the Arctic 1909: Race to the North Pole
In 1909 American explorer Robert Peary claimed to be the first to reach the North Pole. Although modern research suggests he had his coordinates wrong and the first to the Pole was actually Roald Amundsen in 1926, US discoveries in the area and the bases they set up gave them something of a claim to northern Greenland.
7–30 Jul 1905 Invasion of Sakhalin▲
Two parties totaling 14,000 Japanese troops landed between Aniwa and Korsakov on Sakhalin island, meeting little opposition. The Japanese moved on to capture Korsakov, defeating 2000 Russians, before heading north to capture most of southern Sakhalin by 16 July. On 24 July, they landed in northern Sakhalin where they forced the 5000 Russian defenders to surrender.
13–20 Aug 1905 Raid on Petropavlovsk▲
In August 1905 the Japanese protected cruisers Suma and Izumi fired on the Russian port of Petropavlovsk, Kamchatka, and seized a steamer. When the Russians withdrew into the interior, the Japanese briefly landed and looted warehouses and government offices. The Japanese then sailed for Bering Island in the nearby Commander Islands chain, but their attempt to force a landing was repelled by the inhabitants.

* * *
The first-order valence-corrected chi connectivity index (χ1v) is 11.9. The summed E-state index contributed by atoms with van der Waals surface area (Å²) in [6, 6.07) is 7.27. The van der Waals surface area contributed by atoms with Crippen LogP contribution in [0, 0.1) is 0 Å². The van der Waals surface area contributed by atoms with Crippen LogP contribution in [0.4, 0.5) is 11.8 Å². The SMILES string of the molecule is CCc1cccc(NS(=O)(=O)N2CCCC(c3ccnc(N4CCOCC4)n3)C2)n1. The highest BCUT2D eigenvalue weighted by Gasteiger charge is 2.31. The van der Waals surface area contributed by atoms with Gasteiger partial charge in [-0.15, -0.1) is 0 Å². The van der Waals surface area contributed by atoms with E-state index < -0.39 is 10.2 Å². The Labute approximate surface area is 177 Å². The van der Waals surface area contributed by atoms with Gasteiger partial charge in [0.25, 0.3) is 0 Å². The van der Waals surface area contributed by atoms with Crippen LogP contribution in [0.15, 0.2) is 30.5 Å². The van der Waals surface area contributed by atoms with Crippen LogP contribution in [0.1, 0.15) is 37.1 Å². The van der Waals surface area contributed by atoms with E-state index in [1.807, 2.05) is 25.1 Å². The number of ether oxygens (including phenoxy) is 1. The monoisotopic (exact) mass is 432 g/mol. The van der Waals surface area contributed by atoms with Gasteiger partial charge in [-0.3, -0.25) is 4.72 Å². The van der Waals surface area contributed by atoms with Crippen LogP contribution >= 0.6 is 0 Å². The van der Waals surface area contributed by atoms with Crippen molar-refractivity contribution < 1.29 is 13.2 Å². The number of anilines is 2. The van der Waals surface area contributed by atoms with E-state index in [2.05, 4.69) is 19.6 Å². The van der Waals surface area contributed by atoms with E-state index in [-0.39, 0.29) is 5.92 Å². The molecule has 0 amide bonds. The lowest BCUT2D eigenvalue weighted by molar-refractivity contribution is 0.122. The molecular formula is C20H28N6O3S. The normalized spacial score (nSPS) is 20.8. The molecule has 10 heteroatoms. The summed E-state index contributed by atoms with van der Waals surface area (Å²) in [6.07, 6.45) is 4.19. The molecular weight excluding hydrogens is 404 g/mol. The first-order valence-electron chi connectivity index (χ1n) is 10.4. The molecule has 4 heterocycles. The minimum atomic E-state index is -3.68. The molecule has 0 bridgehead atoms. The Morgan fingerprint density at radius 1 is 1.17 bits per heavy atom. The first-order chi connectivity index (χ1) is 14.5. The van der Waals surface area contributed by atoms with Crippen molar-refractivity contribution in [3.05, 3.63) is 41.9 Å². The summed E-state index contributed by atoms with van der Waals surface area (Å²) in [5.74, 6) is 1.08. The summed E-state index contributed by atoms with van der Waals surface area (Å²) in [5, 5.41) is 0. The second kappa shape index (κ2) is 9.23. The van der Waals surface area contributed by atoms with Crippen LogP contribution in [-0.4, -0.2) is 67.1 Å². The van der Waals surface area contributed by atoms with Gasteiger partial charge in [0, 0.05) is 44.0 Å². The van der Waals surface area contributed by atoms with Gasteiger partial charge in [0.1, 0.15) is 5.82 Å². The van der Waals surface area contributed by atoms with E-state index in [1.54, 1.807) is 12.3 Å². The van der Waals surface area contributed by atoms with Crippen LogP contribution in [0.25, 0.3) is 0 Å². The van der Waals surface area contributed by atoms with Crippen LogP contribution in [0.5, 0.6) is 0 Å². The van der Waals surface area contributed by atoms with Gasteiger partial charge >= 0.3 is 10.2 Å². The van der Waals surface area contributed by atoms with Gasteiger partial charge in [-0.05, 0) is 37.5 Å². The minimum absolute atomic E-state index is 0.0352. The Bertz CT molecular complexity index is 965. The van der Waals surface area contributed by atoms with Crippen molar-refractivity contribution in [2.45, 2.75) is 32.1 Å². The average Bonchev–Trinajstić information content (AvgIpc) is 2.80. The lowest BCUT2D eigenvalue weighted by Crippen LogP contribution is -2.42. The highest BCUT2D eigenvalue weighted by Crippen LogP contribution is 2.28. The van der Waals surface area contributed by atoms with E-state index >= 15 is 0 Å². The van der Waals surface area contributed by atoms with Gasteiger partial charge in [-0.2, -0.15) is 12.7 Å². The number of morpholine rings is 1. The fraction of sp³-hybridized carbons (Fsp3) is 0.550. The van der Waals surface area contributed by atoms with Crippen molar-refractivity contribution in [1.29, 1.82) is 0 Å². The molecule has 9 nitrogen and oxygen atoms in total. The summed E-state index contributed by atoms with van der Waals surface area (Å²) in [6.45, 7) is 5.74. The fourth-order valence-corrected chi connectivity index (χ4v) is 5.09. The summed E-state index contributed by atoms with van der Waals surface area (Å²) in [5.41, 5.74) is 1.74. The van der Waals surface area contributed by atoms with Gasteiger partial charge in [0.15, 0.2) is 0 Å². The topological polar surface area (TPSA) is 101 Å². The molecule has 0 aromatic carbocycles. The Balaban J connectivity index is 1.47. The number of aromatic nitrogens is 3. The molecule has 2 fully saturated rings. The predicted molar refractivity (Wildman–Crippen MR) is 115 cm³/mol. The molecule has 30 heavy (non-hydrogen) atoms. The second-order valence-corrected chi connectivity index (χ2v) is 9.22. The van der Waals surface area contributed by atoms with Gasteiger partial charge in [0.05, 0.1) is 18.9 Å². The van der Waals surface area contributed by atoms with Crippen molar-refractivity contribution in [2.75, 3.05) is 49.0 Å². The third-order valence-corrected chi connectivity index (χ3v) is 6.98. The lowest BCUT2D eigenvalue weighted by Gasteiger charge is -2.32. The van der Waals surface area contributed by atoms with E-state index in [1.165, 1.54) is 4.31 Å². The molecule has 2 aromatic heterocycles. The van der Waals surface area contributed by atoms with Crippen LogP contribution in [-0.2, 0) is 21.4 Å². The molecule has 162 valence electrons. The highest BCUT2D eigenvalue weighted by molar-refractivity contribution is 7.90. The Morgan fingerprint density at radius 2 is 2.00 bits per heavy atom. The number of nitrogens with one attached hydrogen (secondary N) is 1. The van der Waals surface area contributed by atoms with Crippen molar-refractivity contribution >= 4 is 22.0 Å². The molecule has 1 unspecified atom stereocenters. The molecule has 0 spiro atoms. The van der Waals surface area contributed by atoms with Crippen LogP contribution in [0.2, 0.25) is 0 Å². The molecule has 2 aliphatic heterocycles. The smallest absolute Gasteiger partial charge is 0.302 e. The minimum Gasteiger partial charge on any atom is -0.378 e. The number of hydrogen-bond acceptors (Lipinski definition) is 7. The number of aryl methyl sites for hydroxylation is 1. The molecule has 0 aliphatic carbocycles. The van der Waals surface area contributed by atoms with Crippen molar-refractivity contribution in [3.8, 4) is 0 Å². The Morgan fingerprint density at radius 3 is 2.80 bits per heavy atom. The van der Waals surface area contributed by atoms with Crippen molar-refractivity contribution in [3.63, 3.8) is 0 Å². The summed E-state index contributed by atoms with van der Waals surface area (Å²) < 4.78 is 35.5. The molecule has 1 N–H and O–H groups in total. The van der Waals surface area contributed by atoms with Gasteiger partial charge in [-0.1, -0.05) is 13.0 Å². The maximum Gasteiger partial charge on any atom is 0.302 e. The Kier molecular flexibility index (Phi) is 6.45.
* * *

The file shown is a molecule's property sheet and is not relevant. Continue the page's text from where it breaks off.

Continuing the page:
1 Sep 1905 Provinces of Alberta and Saskatchewan▲
The North-West Territorial districts of Alberta and Saskatchewan became the Canadian provinces of Alberta and Saskatchewan. At the same time, the District of Keewatin was restored to the North-West Territories.
5 Sep 1905 Treaty of Portsmouth▲
The Japanese and Russian Empires signed the Treaty of Portsmouth at Portsmouth Naval Shipyard in the US state of Maine, bringing an end to the Russo-Japanese War. As a result of the treaty, Russia ceded southern Sakhalin, its leases on Port Arthur, and the southern part of the Chinese Eastern Railway—the South Manchurian Railway—to Japan. US President Theodore Roosevelt was instrumental in the negotiations, winning the Nobel Peace Prize for his efforts.
26 Sep 1907 Dominion of Newfoundland▲
The British self-governing colony of Newfoundland was granted dominion status, becoming the Dominion of Newfoundland. This was in accordance with the decision of the 1907 Imperial Conference to confer dominion status on all self-governing colonies.
? ?? 1908 Direct rule in Greenland▲
The Danish Ministry of the Interior took over general administration of Greenland, displacing the Royal Greenland Trading Department. In 1912, the Ministry brought the entire trading operation under its supervision as well.
6 Apr 1909 Peary’s Polar Expedition▲
American explorer Robert Peary and 23 men left New York City on 6 July 6 1908 aboard the SS Roosevelt, wintering on Ellesmere Island before departing for the pole on 28 February 1909. After the last support party turned back on 1 April 1909 at around 87°45’N, Peary continued with five assistants and on 6 April established “Camp Jesup” allegedly within 8 km of the North Pole. On his return, his claim to be first to the Pole was challenged by Dr. Frederick Cook, who insisted he himself had reached it in 1908. Trials soon dismissed Cook’s claims, but whether or not Peary actually made it to the Pole is still disputed.